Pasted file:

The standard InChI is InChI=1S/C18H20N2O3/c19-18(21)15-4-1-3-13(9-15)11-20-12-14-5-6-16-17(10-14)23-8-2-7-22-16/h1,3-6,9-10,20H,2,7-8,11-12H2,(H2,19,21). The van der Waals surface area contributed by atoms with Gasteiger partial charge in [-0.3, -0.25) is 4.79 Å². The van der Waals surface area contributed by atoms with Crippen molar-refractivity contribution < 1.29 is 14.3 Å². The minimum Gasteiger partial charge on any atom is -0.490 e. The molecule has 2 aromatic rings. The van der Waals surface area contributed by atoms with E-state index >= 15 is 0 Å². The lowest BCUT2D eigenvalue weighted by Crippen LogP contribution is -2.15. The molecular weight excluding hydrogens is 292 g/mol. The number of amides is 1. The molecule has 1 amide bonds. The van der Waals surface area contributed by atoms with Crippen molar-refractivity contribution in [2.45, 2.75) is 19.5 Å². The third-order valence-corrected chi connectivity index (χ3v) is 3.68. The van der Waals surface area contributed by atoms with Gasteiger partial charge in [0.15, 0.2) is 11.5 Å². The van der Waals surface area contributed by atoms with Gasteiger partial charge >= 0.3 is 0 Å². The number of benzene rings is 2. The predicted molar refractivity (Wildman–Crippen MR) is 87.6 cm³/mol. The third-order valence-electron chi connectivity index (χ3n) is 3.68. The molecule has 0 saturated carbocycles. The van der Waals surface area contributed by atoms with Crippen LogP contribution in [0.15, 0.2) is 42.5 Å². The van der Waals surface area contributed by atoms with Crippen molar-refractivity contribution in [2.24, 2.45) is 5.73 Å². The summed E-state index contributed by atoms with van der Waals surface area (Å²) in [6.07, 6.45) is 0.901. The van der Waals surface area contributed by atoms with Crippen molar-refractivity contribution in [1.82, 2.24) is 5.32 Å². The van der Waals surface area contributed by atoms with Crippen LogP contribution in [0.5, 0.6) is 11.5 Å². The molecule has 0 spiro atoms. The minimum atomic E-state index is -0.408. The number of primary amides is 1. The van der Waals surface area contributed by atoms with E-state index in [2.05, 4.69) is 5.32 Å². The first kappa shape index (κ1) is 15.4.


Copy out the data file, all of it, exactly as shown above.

The standard InChI is InChI=1S/C18H20N2O3/c19-18(21)15-4-1-3-13(9-15)11-20-12-14-5-6-16-17(10-14)23-8-2-7-22-16/h1,3-6,9-10,20H,2,7-8,11-12H2,(H2,19,21). The van der Waals surface area contributed by atoms with Gasteiger partial charge in [-0.3, -0.25) is 4.79 Å². The van der Waals surface area contributed by atoms with Crippen molar-refractivity contribution < 1.29 is 14.3 Å². The minimum Gasteiger partial charge on any atom is -0.490 e. The molecule has 2 aromatic rings. The van der Waals surface area contributed by atoms with E-state index >= 15 is 0 Å². The lowest BCUT2D eigenvalue weighted by Crippen LogP contribution is -2.15. The molecular weight excluding hydrogens is 292 g/mol. The number of amides is 1. The molecule has 1 amide bonds. The van der Waals surface area contributed by atoms with Crippen molar-refractivity contribution in [2.45, 2.75) is 19.5 Å². The third-order valence-corrected chi connectivity index (χ3v) is 3.68. The van der Waals surface area contributed by atoms with Gasteiger partial charge in [0.15, 0.2) is 11.5 Å². The van der Waals surface area contributed by atoms with Gasteiger partial charge >= 0.3 is 0 Å². The number of benzene rings is 2. The predicted molar refractivity (Wildman–Crippen MR) is 87.6 cm³/mol. The third-order valence-electron chi connectivity index (χ3n) is 3.68. The molecule has 0 saturated carbocycles. The van der Waals surface area contributed by atoms with Crippen LogP contribution in [0.15, 0.2) is 42.5 Å². The van der Waals surface area contributed by atoms with Crippen molar-refractivity contribution in [2.24, 2.45) is 5.73 Å². The summed E-state index contributed by atoms with van der Waals surface area (Å²) in [6.07, 6.45) is 0.901. The van der Waals surface area contributed by atoms with Crippen molar-refractivity contribution in [1.82, 2.24) is 5.32 Å². The van der Waals surface area contributed by atoms with Crippen LogP contribution in [0.5, 0.6) is 11.5 Å². The molecule has 0 spiro atoms. The minimum atomic E-state index is -0.408. The number of primary amides is 1. The van der Waals surface area contributed by atoms with E-state index in [2.05, 4.69) is 5.32 Å². The first kappa shape index (κ1) is 15.4.